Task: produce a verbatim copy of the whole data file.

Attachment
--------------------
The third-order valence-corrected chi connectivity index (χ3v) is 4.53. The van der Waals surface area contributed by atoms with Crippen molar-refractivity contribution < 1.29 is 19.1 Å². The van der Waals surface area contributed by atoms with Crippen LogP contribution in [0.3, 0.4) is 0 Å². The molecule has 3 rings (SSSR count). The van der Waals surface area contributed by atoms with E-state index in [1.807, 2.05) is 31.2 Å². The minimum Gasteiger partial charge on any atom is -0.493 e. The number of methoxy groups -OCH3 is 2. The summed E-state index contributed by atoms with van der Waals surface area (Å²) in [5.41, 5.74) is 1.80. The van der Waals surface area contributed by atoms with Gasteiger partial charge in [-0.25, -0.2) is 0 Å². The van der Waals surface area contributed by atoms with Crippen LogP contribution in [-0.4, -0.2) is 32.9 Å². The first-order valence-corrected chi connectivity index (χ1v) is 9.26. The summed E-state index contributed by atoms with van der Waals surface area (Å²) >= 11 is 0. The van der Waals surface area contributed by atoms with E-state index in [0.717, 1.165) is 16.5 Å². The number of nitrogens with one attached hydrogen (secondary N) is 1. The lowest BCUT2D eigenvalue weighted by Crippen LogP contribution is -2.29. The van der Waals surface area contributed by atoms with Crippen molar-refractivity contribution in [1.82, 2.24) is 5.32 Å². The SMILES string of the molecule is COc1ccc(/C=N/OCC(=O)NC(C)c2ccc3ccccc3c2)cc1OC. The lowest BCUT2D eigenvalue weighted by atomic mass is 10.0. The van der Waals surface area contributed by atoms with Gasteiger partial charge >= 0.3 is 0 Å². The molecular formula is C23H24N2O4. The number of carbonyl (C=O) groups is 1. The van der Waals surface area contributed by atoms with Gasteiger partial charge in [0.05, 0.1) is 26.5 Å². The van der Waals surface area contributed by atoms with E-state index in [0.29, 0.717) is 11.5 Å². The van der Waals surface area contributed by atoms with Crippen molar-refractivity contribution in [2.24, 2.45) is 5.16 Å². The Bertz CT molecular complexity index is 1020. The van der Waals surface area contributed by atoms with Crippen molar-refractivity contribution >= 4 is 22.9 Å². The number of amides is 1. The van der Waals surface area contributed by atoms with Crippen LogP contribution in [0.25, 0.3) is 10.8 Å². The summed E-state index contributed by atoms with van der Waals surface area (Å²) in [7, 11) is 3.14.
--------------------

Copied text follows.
The third-order valence-corrected chi connectivity index (χ3v) is 4.53. The van der Waals surface area contributed by atoms with Crippen molar-refractivity contribution < 1.29 is 19.1 Å². The van der Waals surface area contributed by atoms with Crippen LogP contribution in [0.3, 0.4) is 0 Å². The molecule has 3 rings (SSSR count). The van der Waals surface area contributed by atoms with E-state index in [1.807, 2.05) is 31.2 Å². The minimum Gasteiger partial charge on any atom is -0.493 e. The number of methoxy groups -OCH3 is 2. The summed E-state index contributed by atoms with van der Waals surface area (Å²) in [5.41, 5.74) is 1.80. The van der Waals surface area contributed by atoms with Gasteiger partial charge in [-0.25, -0.2) is 0 Å². The van der Waals surface area contributed by atoms with Crippen LogP contribution in [-0.4, -0.2) is 32.9 Å². The first-order valence-corrected chi connectivity index (χ1v) is 9.26. The summed E-state index contributed by atoms with van der Waals surface area (Å²) >= 11 is 0. The van der Waals surface area contributed by atoms with E-state index in [0.717, 1.165) is 16.5 Å². The number of nitrogens with one attached hydrogen (secondary N) is 1. The lowest BCUT2D eigenvalue weighted by Crippen LogP contribution is -2.29. The van der Waals surface area contributed by atoms with Crippen molar-refractivity contribution in [1.82, 2.24) is 5.32 Å². The SMILES string of the molecule is COc1ccc(/C=N/OCC(=O)NC(C)c2ccc3ccccc3c2)cc1OC. The lowest BCUT2D eigenvalue weighted by atomic mass is 10.0. The van der Waals surface area contributed by atoms with Gasteiger partial charge >= 0.3 is 0 Å². The molecular formula is C23H24N2O4. The number of carbonyl (C=O) groups is 1. The van der Waals surface area contributed by atoms with Gasteiger partial charge in [0.05, 0.1) is 26.5 Å². The van der Waals surface area contributed by atoms with E-state index in [0.29, 0.717) is 11.5 Å². The van der Waals surface area contributed by atoms with Crippen molar-refractivity contribution in [2.24, 2.45) is 5.16 Å². The Bertz CT molecular complexity index is 1020. The van der Waals surface area contributed by atoms with Crippen molar-refractivity contribution >= 4 is 22.9 Å². The number of amides is 1. The van der Waals surface area contributed by atoms with Crippen LogP contribution in [0.25, 0.3) is 10.8 Å². The summed E-state index contributed by atoms with van der Waals surface area (Å²) in [7, 11) is 3.14.